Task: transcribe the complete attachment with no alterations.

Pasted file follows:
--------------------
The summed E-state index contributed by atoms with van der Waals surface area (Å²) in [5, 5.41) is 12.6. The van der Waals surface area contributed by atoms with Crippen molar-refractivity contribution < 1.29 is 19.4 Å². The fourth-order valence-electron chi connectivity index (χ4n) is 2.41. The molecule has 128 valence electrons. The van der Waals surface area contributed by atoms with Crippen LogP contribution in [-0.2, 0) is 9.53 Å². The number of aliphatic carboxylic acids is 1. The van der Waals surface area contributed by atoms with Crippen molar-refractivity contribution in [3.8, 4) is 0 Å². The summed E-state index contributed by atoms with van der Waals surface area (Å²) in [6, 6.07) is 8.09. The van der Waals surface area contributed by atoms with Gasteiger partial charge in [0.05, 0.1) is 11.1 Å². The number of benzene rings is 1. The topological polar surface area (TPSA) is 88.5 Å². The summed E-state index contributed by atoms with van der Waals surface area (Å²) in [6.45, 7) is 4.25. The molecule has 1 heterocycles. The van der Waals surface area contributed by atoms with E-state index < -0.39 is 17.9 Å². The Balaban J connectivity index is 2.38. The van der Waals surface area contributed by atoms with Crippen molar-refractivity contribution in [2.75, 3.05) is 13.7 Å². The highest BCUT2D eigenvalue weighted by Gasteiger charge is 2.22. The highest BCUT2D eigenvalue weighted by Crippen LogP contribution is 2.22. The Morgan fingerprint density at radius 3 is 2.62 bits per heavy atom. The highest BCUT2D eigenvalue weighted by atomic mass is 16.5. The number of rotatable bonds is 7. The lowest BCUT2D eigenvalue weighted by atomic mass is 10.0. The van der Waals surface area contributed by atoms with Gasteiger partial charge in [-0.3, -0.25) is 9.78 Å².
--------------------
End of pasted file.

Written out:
The summed E-state index contributed by atoms with van der Waals surface area (Å²) in [5, 5.41) is 12.6. The van der Waals surface area contributed by atoms with Crippen molar-refractivity contribution < 1.29 is 19.4 Å². The fourth-order valence-electron chi connectivity index (χ4n) is 2.41. The molecule has 128 valence electrons. The van der Waals surface area contributed by atoms with Crippen LogP contribution in [-0.2, 0) is 9.53 Å². The number of aliphatic carboxylic acids is 1. The van der Waals surface area contributed by atoms with Crippen molar-refractivity contribution in [3.8, 4) is 0 Å². The summed E-state index contributed by atoms with van der Waals surface area (Å²) in [6, 6.07) is 8.09. The van der Waals surface area contributed by atoms with Gasteiger partial charge in [0.05, 0.1) is 11.1 Å². The number of benzene rings is 1. The topological polar surface area (TPSA) is 88.5 Å². The summed E-state index contributed by atoms with van der Waals surface area (Å²) in [6.45, 7) is 4.25. The molecule has 1 heterocycles. The van der Waals surface area contributed by atoms with E-state index < -0.39 is 17.9 Å². The Balaban J connectivity index is 2.38. The van der Waals surface area contributed by atoms with Crippen molar-refractivity contribution in [2.75, 3.05) is 13.7 Å². The highest BCUT2D eigenvalue weighted by Gasteiger charge is 2.22. The highest BCUT2D eigenvalue weighted by Crippen LogP contribution is 2.22. The Morgan fingerprint density at radius 3 is 2.62 bits per heavy atom. The highest BCUT2D eigenvalue weighted by atomic mass is 16.5. The number of rotatable bonds is 7. The lowest BCUT2D eigenvalue weighted by atomic mass is 10.0. The van der Waals surface area contributed by atoms with Gasteiger partial charge in [-0.3, -0.25) is 9.78 Å².